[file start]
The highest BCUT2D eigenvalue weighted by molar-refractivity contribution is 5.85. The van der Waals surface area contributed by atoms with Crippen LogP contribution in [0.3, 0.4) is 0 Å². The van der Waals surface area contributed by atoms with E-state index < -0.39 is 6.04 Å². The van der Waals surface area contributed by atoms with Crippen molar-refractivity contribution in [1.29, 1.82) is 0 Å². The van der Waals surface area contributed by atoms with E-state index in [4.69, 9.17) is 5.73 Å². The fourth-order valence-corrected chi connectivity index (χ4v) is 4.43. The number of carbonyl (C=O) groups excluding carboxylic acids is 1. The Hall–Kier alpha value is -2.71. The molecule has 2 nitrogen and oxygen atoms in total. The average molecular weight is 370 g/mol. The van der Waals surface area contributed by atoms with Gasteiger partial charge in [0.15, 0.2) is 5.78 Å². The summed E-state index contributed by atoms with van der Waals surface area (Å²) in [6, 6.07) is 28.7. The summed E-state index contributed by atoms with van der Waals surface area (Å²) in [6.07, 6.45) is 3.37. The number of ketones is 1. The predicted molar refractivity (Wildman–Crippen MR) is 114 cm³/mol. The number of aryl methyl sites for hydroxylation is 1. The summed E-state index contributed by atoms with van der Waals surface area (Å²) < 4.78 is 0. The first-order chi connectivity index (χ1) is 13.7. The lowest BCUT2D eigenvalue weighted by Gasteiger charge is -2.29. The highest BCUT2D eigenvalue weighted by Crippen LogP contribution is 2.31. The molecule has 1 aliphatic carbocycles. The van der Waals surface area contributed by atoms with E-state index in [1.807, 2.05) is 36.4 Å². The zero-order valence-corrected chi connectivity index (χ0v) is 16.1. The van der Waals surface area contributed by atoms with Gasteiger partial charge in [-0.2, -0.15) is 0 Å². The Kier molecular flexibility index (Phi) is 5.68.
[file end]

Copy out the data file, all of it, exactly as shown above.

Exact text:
The highest BCUT2D eigenvalue weighted by molar-refractivity contribution is 5.85. The van der Waals surface area contributed by atoms with Crippen LogP contribution in [0.3, 0.4) is 0 Å². The van der Waals surface area contributed by atoms with E-state index < -0.39 is 6.04 Å². The van der Waals surface area contributed by atoms with Crippen molar-refractivity contribution in [1.29, 1.82) is 0 Å². The van der Waals surface area contributed by atoms with E-state index in [4.69, 9.17) is 5.73 Å². The fourth-order valence-corrected chi connectivity index (χ4v) is 4.43. The number of carbonyl (C=O) groups excluding carboxylic acids is 1. The Hall–Kier alpha value is -2.71. The molecule has 2 nitrogen and oxygen atoms in total. The average molecular weight is 370 g/mol. The van der Waals surface area contributed by atoms with Gasteiger partial charge in [0.15, 0.2) is 5.78 Å². The summed E-state index contributed by atoms with van der Waals surface area (Å²) in [6, 6.07) is 28.7. The summed E-state index contributed by atoms with van der Waals surface area (Å²) in [6.07, 6.45) is 3.37. The number of ketones is 1. The predicted molar refractivity (Wildman–Crippen MR) is 114 cm³/mol. The number of aryl methyl sites for hydroxylation is 1. The summed E-state index contributed by atoms with van der Waals surface area (Å²) < 4.78 is 0. The first-order chi connectivity index (χ1) is 13.7. The lowest BCUT2D eigenvalue weighted by Gasteiger charge is -2.29. The highest BCUT2D eigenvalue weighted by Crippen LogP contribution is 2.31. The molecule has 1 aliphatic carbocycles. The van der Waals surface area contributed by atoms with E-state index in [1.807, 2.05) is 36.4 Å². The zero-order valence-corrected chi connectivity index (χ0v) is 16.1. The van der Waals surface area contributed by atoms with Gasteiger partial charge in [-0.2, -0.15) is 0 Å². The Kier molecular flexibility index (Phi) is 5.68.